I had no idea why I was here, a vague notion of adventure still lodged somewhere in my brain—in a closer, more visible place the idea that I hated it here and I was insane, not to mention the people around me. I felt I had to explain myself to everyone, and the best I could do with that was to point them to popular culture—the Simpsons and Reality Bites, and then I realized how utterly pathetic it was that I didn't know who I was without referencing fictional characters with only four fingers.

And so I wrote home, and tried not to cry. At least not cry a lot. And remember, as the fucking experts always said, this too will pass. It's culture shock. Oh, yeah, and the lack of knowing anyone or having any kind of meaningful purpose in living in this God-forsaken country. And somehow here I am, writing this, needing closure and space to grieve the loss. What happened?

For one thing, my roommates and I found this special place, a bed of all places. A bed with room enough for three people. Crying, laughing, talking, even sleeping at times, all together. The community I'd lost was replaced by another—a very different community, a community of three. It was us against the world, against the tyranny that was school and the school board. It turned out that this united front of three was mostly in my mind; they had no battles to fight. I needed them. This sacred space, a bed of all places, drew us together and gave me more strength than I had on my own.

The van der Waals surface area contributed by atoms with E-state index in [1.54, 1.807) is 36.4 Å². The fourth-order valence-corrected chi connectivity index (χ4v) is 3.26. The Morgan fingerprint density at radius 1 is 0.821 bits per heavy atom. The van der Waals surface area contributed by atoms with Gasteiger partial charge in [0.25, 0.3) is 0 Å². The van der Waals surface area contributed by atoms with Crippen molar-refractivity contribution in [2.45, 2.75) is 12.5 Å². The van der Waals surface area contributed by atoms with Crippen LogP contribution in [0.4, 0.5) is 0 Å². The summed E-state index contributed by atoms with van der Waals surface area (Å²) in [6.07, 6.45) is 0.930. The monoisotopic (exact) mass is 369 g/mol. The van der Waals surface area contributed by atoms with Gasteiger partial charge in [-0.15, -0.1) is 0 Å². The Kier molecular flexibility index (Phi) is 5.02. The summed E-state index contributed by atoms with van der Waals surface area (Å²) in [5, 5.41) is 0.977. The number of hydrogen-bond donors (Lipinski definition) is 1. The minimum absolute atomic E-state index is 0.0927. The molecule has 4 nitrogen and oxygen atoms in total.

And then there was God. And God became space to me. Some people find God in a closet, or a bathroom. I found him on our balcony. He lived in the silence, in the incessant barking of the dogs and the beat of the neighbors' turntable.

And I found love in my students, and grace and most of all sin and total depravity. I relived almost all of my most painful memories from middle school, but found joy in understanding where these kids might be going, and that I may have a hand in them getting there. I got to know them. I understood that they needed me, as little as I might be giving them, they needed it.

And I found that I can live, and be, without perfection. My ideals were shattered. There would be no teacher of the year awards, but there would be thankless days and tears and countless conversations with patient roommates listening to why I was a horrible teacher and had to do better. And there would be me resigning myself to my best and in some cases less.

And somehow I found joy. I found joy in the space on the balcony where God lived (third tile from the left) and joy in the awkward flirting of grade eight boys, and joy in making new friends, branching out from the sacred space of the bed. The friends were fleeting, but fun. I learned to appreciate friendship not only for the depth, but also for the companionship, and the sheer breaking of boredom. I learned to find joy in Haiti, in this country of staring people who insist on calling me by my color. I found joy in the beach and the pool and a little drink called a pina colada.

And as I leave, weepy and teary and still restless and craving a hamburger, I find that I will leave part of myself here, and still leave not with less, but leave with a greater self, and a deeper understanding of another inch of creation: me.

your comments

comments powered by Disqus